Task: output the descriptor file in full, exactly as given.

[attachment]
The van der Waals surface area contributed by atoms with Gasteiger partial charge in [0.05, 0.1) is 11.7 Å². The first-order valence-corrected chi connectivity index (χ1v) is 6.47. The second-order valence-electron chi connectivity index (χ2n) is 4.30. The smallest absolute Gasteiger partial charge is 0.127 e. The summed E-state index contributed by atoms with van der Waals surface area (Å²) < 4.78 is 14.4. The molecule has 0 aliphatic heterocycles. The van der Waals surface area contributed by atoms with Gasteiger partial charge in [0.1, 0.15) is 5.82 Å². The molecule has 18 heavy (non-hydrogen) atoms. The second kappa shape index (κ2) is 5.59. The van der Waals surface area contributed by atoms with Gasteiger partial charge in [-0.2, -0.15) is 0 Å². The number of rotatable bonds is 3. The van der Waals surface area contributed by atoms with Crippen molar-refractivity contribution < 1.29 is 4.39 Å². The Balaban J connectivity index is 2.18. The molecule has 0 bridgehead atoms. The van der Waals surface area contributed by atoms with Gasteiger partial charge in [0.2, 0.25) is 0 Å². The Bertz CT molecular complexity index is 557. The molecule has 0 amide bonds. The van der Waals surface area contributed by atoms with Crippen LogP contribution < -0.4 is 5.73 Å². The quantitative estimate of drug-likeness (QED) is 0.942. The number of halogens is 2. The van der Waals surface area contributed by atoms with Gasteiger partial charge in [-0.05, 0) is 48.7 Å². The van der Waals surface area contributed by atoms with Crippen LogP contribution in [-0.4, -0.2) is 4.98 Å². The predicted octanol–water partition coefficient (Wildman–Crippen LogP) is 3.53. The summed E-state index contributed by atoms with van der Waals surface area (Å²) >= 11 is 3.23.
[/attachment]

The van der Waals surface area contributed by atoms with Gasteiger partial charge in [0.05, 0.1) is 11.7 Å². The first-order valence-corrected chi connectivity index (χ1v) is 6.47. The second-order valence-electron chi connectivity index (χ2n) is 4.30. The smallest absolute Gasteiger partial charge is 0.127 e. The summed E-state index contributed by atoms with van der Waals surface area (Å²) < 4.78 is 14.4. The molecule has 0 aliphatic heterocycles. The van der Waals surface area contributed by atoms with Gasteiger partial charge in [0.1, 0.15) is 5.82 Å². The molecule has 18 heavy (non-hydrogen) atoms. The second kappa shape index (κ2) is 5.59. The van der Waals surface area contributed by atoms with Gasteiger partial charge in [-0.2, -0.15) is 0 Å². The number of rotatable bonds is 3. The van der Waals surface area contributed by atoms with Crippen molar-refractivity contribution < 1.29 is 4.39 Å². The Balaban J connectivity index is 2.18. The molecule has 0 bridgehead atoms. The van der Waals surface area contributed by atoms with Gasteiger partial charge in [0.2, 0.25) is 0 Å². The Bertz CT molecular complexity index is 557. The molecule has 0 amide bonds. The van der Waals surface area contributed by atoms with Crippen LogP contribution < -0.4 is 5.73 Å². The quantitative estimate of drug-likeness (QED) is 0.942. The number of halogens is 2. The van der Waals surface area contributed by atoms with Gasteiger partial charge in [-0.05, 0) is 48.7 Å². The van der Waals surface area contributed by atoms with Crippen LogP contribution in [-0.4, -0.2) is 4.98 Å². The predicted octanol–water partition coefficient (Wildman–Crippen LogP) is 3.53. The summed E-state index contributed by atoms with van der Waals surface area (Å²) >= 11 is 3.23.